...high-capacity USB hard drive attracted a comment or three on the desirability, or otherwise, of larger-than-3.5-inch hard drives in the modern world.
The fastest spinning-disk drives today are 10,000 and 15,000 RPM 2.5-inch units. Western Digital's VelociRaptor line, essentially high-reliability server drives sold in the consumer market, remain a good compromise between performance, reliability and capacity. They're not as fast, especially in the latency department, as an SSD, but they're at least as reliable and have higher capacity, and much higher capacity per dollar.
("1Tb" VelociRaptor, formatted capacity 930-odd gibibytes: $US320 list price, perhaps a little less if you shop around. 256Gb SSD: around $US170, if you're not too picky about brand and specs. That's about three times the price per gigabyte as the spinning disk, and you're not even looking at the even-worse-value 500Gb-plus SSDs. You can easily drop $US700 for a good-quality 512Gb SSD today; that's 1.3 times the price-per-gig of a 256, and it doesn't even buy you one of the maximum-reliability single-level-cell units.)
The small platters in these high-RPM drives are all about reducing access time. Faster spinning speed gives lower rotational latency, because the heads don't have to wait as long for the part of the platter they want to spin up to them. Smaller diameter gives lower seek latency, because the heads don't have as far to go. Smaller platters also reduce air-friction heat production, which is a problem for super-fast spinning disks, and why nobody's even sold a consumer-market 15,000-RPM drive. (The VelociRaptors are 2.5-inch laptop-sized drives mounted in a 3.5-inch-drive-sized heat sink. They need it.)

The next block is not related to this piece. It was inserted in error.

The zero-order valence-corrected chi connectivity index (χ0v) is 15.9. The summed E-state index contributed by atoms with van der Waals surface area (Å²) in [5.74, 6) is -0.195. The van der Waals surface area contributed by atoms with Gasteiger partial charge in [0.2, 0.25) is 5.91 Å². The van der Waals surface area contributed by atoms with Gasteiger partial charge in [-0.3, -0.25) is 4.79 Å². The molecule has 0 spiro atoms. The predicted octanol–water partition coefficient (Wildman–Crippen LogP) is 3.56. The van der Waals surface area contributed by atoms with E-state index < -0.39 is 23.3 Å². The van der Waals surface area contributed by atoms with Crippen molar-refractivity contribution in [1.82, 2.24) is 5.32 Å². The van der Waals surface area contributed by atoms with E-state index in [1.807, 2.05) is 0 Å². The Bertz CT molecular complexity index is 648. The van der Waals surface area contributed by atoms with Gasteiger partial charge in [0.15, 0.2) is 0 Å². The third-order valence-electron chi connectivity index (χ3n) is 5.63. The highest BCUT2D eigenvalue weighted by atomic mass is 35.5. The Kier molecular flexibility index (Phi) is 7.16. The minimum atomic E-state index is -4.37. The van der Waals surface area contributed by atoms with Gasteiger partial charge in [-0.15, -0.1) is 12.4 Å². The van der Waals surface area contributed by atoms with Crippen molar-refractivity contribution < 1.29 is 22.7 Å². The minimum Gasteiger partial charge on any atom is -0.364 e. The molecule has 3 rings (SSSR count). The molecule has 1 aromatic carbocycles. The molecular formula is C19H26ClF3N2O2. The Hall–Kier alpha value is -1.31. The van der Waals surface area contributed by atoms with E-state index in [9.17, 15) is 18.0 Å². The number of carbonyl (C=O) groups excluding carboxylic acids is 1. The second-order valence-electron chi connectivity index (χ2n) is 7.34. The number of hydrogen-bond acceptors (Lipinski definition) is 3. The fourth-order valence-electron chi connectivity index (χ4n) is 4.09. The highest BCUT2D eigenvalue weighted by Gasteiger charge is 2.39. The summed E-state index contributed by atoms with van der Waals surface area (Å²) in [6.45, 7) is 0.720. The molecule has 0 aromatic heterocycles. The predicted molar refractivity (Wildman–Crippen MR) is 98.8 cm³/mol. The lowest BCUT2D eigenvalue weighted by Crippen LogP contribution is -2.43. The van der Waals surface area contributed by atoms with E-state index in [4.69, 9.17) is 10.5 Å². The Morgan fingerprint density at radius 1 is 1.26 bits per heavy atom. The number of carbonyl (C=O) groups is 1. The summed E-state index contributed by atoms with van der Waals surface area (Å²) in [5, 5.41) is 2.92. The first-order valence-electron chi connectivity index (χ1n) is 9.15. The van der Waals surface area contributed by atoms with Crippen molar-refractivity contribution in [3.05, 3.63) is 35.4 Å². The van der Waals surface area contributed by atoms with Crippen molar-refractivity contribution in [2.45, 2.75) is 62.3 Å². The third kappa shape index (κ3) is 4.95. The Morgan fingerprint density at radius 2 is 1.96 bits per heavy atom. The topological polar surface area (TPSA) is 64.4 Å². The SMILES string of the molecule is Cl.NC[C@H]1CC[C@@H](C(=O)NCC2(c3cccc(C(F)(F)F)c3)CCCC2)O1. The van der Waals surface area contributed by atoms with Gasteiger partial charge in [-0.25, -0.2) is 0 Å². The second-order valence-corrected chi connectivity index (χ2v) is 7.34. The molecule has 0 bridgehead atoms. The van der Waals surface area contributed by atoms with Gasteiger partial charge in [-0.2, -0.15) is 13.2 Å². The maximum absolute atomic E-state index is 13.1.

I, too, would be happy to buy an outrageously high-capacity large-plattered drive with modern data density, even if its latency was awful.
The whole drive production chain, though, is currently geared for 3.5-inch and smaller platters, and the fantastically small tolerances in modern drives might have problems with larger platters. Platter and head-arm droop caused by gravity might be an issue.
Still, just imagine an eight-inch drive with the same data density as the drive inside the Seagate Expansion box. That is, I presume, a "3Tb" Seagate Barracuda, with three platters and six heads (PDF datasheet).
The spindle holes in the middle of larger platters tend to be bigger in proportion than the holes in smaller platters, but back-of-an-envelope calculations still suggest an easy formatted capacity of five terabytes for a 5.25-inch drive, and ten terabytes for an eight-incher, with the same platter and head count.
(Some drives have fewer than two heads per platter; that means only one side of a platter is being used for data storage. This may only be some BS market-segmentation thing, but just as CPUs sold at a low stock clock speed may actually have failed to operate correctly at a higher speed, one-sided drive platters may have failed testing of the un-used side.)
And that's even before you start raising the platter count.
Stack 'em up...
(Image source: Flickr user Cambridge Cat)
...and the sky's the limit!